Onalaska police officers are now equipped with body-worn cameras
The department invested $148,000 in the cameras and supporting technology
ONALASKA, Wis. (WKBT) — Witness video can play a huge role in the prosecution of both suspects and police. The Onalaska Police Department spent thousands of dollars to provide each of its officers with body-worn cameras.
Cameras catch our every move. They are everywhere; on buildings, in our phones and now, on the chests of Onalaska police officers.
“We were able to get 31,” says Chief Charles Ashbeck.
The department spent more than $148,000 on the cameras and supporting technology — an investment Ashbeck believes will pay off “and help us do our job better.”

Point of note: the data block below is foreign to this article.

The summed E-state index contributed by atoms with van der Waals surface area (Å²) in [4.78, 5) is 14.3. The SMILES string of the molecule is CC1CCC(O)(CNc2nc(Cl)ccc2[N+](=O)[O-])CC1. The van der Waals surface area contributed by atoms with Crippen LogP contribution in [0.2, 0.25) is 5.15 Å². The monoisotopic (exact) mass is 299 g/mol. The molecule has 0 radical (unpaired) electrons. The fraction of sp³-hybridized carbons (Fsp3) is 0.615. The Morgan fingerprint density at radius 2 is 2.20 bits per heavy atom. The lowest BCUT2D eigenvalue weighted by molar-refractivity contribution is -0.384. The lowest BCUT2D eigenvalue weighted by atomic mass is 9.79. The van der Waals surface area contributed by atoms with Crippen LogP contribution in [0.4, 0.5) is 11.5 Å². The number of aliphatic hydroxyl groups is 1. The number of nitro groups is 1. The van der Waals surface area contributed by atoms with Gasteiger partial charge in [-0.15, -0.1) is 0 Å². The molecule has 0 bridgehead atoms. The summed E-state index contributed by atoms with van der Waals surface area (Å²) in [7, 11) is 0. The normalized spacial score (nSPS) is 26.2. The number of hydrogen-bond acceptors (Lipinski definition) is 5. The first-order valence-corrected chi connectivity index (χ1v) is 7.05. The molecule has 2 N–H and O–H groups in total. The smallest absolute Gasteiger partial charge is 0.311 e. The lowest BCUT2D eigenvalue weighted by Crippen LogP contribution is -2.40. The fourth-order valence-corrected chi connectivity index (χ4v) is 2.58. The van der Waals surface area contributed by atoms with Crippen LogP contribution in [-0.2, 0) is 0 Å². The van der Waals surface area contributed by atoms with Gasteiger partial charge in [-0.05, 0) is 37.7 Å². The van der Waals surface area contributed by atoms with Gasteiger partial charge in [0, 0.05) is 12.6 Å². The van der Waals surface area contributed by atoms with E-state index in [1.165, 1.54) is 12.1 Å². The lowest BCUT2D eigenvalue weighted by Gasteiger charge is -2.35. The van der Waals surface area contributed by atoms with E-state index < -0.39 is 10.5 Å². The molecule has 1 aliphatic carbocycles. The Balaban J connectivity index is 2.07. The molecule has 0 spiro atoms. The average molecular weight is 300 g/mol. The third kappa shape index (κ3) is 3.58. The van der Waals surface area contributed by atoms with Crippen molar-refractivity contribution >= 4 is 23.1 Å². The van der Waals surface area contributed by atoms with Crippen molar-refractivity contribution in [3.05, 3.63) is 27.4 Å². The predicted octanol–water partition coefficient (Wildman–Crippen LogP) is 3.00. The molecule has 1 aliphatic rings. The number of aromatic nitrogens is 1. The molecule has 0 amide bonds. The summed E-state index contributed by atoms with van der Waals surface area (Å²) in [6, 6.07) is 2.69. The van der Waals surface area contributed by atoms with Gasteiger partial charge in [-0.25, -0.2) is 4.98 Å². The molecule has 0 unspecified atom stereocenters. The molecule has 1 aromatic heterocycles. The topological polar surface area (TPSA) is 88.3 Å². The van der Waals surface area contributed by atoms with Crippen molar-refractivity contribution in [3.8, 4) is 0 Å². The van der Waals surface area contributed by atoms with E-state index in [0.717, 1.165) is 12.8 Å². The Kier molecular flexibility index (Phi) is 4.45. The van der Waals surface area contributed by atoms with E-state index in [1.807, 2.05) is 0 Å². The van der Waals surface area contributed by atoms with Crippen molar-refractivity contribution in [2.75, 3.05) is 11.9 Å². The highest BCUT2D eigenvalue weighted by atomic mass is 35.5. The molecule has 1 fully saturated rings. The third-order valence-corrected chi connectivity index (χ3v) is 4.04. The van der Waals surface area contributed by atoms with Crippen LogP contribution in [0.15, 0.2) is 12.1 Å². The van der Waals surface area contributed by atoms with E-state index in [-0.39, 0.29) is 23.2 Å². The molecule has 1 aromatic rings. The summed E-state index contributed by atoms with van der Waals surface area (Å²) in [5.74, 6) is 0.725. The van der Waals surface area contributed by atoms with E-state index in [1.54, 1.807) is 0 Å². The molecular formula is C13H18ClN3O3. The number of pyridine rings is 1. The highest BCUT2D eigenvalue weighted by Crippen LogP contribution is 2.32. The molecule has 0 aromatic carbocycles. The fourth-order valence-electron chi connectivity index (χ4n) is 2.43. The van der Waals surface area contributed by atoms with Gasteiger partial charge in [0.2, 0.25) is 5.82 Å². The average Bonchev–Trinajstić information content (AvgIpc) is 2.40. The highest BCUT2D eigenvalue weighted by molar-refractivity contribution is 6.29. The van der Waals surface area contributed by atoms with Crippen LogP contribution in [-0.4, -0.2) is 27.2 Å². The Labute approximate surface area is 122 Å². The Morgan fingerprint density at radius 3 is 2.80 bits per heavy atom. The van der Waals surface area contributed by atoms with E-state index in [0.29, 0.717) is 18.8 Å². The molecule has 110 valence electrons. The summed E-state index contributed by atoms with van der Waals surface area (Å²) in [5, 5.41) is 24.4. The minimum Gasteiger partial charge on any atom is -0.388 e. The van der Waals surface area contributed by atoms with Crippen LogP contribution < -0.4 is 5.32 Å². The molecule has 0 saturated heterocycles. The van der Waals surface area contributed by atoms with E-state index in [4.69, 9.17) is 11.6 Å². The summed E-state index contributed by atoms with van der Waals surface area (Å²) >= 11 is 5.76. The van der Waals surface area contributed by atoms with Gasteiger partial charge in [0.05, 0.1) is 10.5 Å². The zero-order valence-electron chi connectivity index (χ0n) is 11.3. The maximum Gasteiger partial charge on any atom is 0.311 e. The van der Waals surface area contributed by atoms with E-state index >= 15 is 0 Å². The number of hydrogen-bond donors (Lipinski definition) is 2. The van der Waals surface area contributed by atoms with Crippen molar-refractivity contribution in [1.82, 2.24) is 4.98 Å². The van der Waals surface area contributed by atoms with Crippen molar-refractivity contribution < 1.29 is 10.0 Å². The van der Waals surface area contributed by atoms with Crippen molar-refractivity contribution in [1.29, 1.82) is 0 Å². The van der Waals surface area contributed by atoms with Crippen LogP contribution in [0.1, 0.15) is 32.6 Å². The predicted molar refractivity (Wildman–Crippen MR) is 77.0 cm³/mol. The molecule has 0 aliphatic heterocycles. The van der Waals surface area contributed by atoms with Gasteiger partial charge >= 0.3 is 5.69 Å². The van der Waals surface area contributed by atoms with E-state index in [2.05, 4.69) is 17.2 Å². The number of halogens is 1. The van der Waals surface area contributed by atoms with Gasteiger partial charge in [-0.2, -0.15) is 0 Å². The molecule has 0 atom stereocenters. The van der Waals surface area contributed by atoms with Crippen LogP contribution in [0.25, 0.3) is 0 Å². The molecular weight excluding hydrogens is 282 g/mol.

Each officer’s camera syncs to his or her squad car camera and to the cameras worn by other officers at the same scene. “When one is activated, they all turn on,” Ashbeck says.
Defense Attorney Todd Schroeder of La Crosse says having multiple videos, from multiple angles is a good thing. It removes bias and opinion leaving just the facts. “It really benefits both sides. I don’t think there is a legitimate argument against cameras, because all it shows is an objective depiction of what you guys are arguing happened,” says Schroeder.
Camera costs can be prohibitive. Onalaska received a grant and donations to purchase cameras for each of its officers. An investment Ashbeck believes outweighs the cost. “I think they are a wonderful tool to help us keep that transparency,” he says.
The La Crosse Police Department has some body-worn cameras. It’s getting more. The La Crosse County Sheriff’s Department will equip all of its deputies, investigators and jail staff with body-worn cameras in June.
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